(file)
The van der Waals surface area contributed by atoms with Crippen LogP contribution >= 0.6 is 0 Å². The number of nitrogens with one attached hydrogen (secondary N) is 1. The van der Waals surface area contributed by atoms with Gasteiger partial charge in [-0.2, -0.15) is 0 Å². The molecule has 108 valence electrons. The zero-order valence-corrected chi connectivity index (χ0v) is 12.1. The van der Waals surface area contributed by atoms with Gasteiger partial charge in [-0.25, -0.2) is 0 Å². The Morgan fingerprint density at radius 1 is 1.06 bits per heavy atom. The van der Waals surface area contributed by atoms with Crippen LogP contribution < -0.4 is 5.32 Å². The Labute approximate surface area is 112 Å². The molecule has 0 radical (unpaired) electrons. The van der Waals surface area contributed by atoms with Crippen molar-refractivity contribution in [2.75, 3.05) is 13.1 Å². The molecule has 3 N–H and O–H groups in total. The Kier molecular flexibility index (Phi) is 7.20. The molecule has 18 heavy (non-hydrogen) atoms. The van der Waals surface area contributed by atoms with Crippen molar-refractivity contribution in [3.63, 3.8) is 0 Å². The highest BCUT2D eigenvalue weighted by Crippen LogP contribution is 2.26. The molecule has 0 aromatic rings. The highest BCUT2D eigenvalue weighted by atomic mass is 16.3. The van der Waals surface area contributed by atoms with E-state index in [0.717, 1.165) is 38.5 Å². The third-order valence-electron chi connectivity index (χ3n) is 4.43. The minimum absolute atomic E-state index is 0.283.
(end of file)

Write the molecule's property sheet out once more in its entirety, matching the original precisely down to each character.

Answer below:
The van der Waals surface area contributed by atoms with Crippen LogP contribution >= 0.6 is 0 Å². The number of nitrogens with one attached hydrogen (secondary N) is 1. The van der Waals surface area contributed by atoms with Gasteiger partial charge in [-0.2, -0.15) is 0 Å². The molecule has 108 valence electrons. The zero-order valence-corrected chi connectivity index (χ0v) is 12.1. The van der Waals surface area contributed by atoms with Gasteiger partial charge in [-0.25, -0.2) is 0 Å². The Morgan fingerprint density at radius 1 is 1.06 bits per heavy atom. The van der Waals surface area contributed by atoms with Crippen LogP contribution < -0.4 is 5.32 Å². The Labute approximate surface area is 112 Å². The molecule has 0 radical (unpaired) electrons. The van der Waals surface area contributed by atoms with Crippen molar-refractivity contribution in [2.75, 3.05) is 13.1 Å². The molecule has 3 N–H and O–H groups in total. The Kier molecular flexibility index (Phi) is 7.20. The molecule has 18 heavy (non-hydrogen) atoms. The van der Waals surface area contributed by atoms with Crippen molar-refractivity contribution in [3.63, 3.8) is 0 Å². The highest BCUT2D eigenvalue weighted by Crippen LogP contribution is 2.26. The molecule has 0 aromatic rings. The highest BCUT2D eigenvalue weighted by atomic mass is 16.3. The van der Waals surface area contributed by atoms with E-state index in [0.717, 1.165) is 38.5 Å². The third-order valence-electron chi connectivity index (χ3n) is 4.43. The minimum absolute atomic E-state index is 0.283.